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langwadu
langwadu

Posted: Wed Dec 06, 2017 12:28pm

Post Subject: batteries

Dear Tony, my daughter lives on a widebeam boat, moored in a marina.The boat's domestic batteries are connected to mains electricity.However it seems that the starter moter battery isn't so on the odd occasion when she needs to move the boat she has to use jump leads from the domestic or service batteries to the starter battery.Is there a better probably safer solution to this problem? Also do you recommend the use of a galvanic isolater if your boat spends long periods moored in a marina with other boats.Thank you in advance for any advice you can offer. Yours sincerely, Robin Adair

Tony-B
Tony-B

Posted: Wed Dec 06, 2017 1:29pm

Post Subject: batteries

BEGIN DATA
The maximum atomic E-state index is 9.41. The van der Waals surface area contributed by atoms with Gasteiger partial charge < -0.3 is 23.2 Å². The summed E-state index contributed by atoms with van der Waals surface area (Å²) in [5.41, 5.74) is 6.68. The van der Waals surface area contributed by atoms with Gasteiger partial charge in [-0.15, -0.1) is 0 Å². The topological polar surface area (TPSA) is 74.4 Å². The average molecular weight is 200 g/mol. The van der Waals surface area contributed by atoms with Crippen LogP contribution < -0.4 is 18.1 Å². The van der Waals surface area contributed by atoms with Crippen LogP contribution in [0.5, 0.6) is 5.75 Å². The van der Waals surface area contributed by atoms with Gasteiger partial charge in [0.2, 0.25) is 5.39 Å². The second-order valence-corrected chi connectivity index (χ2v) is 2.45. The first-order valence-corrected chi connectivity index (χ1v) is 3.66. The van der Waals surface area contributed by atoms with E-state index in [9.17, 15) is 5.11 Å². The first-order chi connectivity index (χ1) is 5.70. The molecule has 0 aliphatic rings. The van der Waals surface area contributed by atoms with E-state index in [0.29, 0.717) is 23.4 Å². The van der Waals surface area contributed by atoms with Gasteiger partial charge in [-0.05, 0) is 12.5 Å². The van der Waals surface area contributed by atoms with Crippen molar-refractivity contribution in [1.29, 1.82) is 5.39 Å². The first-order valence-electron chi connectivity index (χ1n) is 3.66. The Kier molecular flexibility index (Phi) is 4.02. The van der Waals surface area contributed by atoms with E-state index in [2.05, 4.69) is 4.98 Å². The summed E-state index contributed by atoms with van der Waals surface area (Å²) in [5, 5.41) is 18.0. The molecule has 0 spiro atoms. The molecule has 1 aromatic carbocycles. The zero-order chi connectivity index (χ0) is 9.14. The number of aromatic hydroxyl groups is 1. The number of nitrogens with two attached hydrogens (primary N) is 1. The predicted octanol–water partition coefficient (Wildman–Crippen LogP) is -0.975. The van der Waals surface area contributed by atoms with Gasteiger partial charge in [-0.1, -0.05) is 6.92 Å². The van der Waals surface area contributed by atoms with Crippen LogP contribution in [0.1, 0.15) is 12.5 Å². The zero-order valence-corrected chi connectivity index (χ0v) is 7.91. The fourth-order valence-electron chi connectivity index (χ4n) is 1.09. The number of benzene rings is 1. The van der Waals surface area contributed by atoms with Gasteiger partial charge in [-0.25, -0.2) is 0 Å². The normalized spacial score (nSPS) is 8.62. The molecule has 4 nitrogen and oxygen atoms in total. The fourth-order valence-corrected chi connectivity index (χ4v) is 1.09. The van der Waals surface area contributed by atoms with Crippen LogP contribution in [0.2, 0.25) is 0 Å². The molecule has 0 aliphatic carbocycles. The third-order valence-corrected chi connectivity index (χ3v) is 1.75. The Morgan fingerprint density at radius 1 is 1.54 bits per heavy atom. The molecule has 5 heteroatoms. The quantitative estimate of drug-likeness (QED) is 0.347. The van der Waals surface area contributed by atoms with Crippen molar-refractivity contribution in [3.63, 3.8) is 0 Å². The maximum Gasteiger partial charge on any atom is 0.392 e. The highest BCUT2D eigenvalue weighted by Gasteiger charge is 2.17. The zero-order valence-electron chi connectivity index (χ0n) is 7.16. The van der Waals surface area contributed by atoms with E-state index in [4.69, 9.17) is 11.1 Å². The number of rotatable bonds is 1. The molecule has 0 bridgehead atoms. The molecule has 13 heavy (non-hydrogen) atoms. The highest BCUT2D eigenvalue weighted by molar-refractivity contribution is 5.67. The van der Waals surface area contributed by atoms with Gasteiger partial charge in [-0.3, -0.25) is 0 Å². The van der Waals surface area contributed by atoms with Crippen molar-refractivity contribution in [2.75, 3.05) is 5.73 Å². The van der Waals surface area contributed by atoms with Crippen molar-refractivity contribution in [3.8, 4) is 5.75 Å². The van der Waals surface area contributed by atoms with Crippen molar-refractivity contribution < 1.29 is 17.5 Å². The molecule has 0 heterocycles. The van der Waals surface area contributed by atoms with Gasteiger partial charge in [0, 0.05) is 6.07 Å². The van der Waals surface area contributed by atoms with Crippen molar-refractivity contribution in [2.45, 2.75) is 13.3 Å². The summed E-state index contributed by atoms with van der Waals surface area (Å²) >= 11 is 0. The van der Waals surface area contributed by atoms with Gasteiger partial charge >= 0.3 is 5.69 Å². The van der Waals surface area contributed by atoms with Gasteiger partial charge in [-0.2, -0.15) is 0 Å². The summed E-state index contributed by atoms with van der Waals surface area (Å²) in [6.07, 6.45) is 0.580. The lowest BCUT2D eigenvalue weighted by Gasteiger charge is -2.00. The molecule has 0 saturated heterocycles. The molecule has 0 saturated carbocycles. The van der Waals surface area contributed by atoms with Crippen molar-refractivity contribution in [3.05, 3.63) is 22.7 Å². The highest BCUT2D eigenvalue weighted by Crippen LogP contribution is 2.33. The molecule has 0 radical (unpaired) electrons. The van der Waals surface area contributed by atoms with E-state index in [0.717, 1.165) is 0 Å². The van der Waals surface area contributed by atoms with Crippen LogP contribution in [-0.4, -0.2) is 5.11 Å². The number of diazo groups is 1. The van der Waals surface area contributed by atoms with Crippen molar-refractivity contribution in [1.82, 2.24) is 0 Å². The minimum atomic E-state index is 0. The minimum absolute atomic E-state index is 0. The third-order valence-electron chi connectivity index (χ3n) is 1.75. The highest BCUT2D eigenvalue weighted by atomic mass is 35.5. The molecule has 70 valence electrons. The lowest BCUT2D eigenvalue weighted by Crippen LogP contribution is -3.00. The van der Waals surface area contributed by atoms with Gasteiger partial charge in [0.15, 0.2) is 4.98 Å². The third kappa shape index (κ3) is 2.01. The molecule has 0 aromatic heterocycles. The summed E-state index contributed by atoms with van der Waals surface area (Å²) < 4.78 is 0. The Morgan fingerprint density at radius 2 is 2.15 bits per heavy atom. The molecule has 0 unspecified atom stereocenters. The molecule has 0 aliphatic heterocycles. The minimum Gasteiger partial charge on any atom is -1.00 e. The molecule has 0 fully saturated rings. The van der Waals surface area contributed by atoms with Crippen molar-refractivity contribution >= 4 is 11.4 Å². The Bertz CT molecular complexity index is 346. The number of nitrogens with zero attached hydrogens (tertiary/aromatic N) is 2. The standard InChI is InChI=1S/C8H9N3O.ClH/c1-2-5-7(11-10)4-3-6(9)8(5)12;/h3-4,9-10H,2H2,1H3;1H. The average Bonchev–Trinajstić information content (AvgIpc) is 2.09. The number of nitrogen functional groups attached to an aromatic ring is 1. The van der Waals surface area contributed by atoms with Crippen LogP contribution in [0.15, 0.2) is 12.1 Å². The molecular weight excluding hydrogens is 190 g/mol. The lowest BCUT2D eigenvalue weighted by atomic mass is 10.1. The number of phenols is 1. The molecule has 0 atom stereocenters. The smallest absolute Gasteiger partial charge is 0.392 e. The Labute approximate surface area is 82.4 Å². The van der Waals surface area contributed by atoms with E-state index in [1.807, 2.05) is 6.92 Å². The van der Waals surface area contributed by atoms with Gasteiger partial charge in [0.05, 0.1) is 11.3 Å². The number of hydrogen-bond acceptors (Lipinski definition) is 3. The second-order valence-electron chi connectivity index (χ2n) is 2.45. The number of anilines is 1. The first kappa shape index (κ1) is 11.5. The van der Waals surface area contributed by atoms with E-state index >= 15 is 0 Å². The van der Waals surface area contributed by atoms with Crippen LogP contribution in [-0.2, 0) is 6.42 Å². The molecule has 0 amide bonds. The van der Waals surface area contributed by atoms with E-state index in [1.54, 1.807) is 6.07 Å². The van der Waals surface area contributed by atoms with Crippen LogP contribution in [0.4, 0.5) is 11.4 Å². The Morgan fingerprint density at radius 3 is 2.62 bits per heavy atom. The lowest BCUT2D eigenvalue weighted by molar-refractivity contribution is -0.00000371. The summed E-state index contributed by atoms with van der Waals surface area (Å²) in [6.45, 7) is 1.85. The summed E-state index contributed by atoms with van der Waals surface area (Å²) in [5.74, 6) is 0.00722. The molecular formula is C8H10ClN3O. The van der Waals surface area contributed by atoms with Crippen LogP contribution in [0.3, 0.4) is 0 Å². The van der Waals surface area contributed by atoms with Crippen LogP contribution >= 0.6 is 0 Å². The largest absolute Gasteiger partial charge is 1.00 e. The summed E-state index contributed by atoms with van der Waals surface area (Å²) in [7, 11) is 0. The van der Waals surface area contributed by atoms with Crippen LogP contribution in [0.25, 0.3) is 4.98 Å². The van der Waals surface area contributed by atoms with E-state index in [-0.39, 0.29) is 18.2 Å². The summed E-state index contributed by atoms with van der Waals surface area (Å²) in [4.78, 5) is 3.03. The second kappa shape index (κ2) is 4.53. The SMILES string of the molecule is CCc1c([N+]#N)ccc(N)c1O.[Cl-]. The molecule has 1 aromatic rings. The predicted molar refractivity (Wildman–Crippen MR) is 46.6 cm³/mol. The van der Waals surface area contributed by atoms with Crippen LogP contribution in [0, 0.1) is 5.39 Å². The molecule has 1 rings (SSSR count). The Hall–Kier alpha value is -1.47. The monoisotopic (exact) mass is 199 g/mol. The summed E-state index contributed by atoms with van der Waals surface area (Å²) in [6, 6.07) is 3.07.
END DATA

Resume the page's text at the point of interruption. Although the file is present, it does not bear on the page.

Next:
Your question implies the use of a battery charger and most of the cheaper and non-marine offerings only have one set of outputs so it is connected to the battery that needs most charging - the domestic bank. When running the engine the engine charging system should be wired to charge both battery banks. From what you say she may well have destroyed her engine battery by long term under charging but only time will tell. Assuming the boat is conventionally wired the quickest and cheapest way is to pop a jump lead between the domestic and engine battery positive terminals while charging and remove it when charging is stopped. Just take care not to cause a short circuit with the lad or clips to any negative terminal or metal. A longer term solution would be to fit a twin output marine charge so it charges both banks. If you think she may want to fit solar charging in the near future then fitting a voltage sensitive relay will automatically join both banks when charging and disconnect then when not. If you want more information about this please email Tony@tb-training.co.uk because I will need to send you a wiring diagram. Any boat that is correctly wired for safety and spends long periods connected to a shoreline is at danger of excess hull corrosion because the mains earth wire completes a circuit between boat, water, bank/pontoon, and back to the boat via the mains earth line so to combat this a galvanic isolator or isolation transformer should ideally be fitted. A galvanic isolator may fail in an unsafe way so needs regular monitoring. If your daughter is daunted by this an isolation transformer might be a better bet but many Galvanic isolators have a meter or monitoring LEDs built in so it only takes a glance. Some now plug in between the shoreline and the boat's shoreline socket.

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